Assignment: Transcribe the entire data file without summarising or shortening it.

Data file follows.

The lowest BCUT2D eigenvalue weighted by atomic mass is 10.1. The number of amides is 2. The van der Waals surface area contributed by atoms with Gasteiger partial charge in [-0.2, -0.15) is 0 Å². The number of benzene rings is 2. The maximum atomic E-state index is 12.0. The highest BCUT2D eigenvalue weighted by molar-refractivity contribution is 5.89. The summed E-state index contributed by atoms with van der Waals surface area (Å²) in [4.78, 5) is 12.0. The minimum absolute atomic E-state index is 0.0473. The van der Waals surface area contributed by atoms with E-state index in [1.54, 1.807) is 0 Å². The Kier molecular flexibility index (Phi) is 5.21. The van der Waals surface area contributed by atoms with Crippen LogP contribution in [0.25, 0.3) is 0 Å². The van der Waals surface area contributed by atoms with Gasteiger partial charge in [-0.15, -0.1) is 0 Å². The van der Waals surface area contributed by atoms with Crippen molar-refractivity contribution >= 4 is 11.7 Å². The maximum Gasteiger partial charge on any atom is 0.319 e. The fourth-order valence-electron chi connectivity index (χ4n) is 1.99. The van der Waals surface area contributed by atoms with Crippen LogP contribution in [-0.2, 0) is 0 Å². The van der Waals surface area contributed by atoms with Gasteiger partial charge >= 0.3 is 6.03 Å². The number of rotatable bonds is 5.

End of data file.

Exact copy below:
The lowest BCUT2D eigenvalue weighted by atomic mass is 10.1. The number of amides is 2. The van der Waals surface area contributed by atoms with Gasteiger partial charge in [-0.2, -0.15) is 0 Å². The number of benzene rings is 2. The maximum atomic E-state index is 12.0. The highest BCUT2D eigenvalue weighted by molar-refractivity contribution is 5.89. The summed E-state index contributed by atoms with van der Waals surface area (Å²) in [4.78, 5) is 12.0. The minimum absolute atomic E-state index is 0.0473. The van der Waals surface area contributed by atoms with E-state index in [1.54, 1.807) is 0 Å². The Kier molecular flexibility index (Phi) is 5.21. The van der Waals surface area contributed by atoms with Crippen LogP contribution in [0.25, 0.3) is 0 Å². The van der Waals surface area contributed by atoms with Gasteiger partial charge in [-0.15, -0.1) is 0 Å². The van der Waals surface area contributed by atoms with Crippen molar-refractivity contribution >= 4 is 11.7 Å². The maximum Gasteiger partial charge on any atom is 0.319 e. The fourth-order valence-electron chi connectivity index (χ4n) is 1.99. The van der Waals surface area contributed by atoms with Crippen LogP contribution in [-0.2, 0) is 0 Å². The van der Waals surface area contributed by atoms with Gasteiger partial charge >= 0.3 is 6.03 Å². The number of rotatable bonds is 5.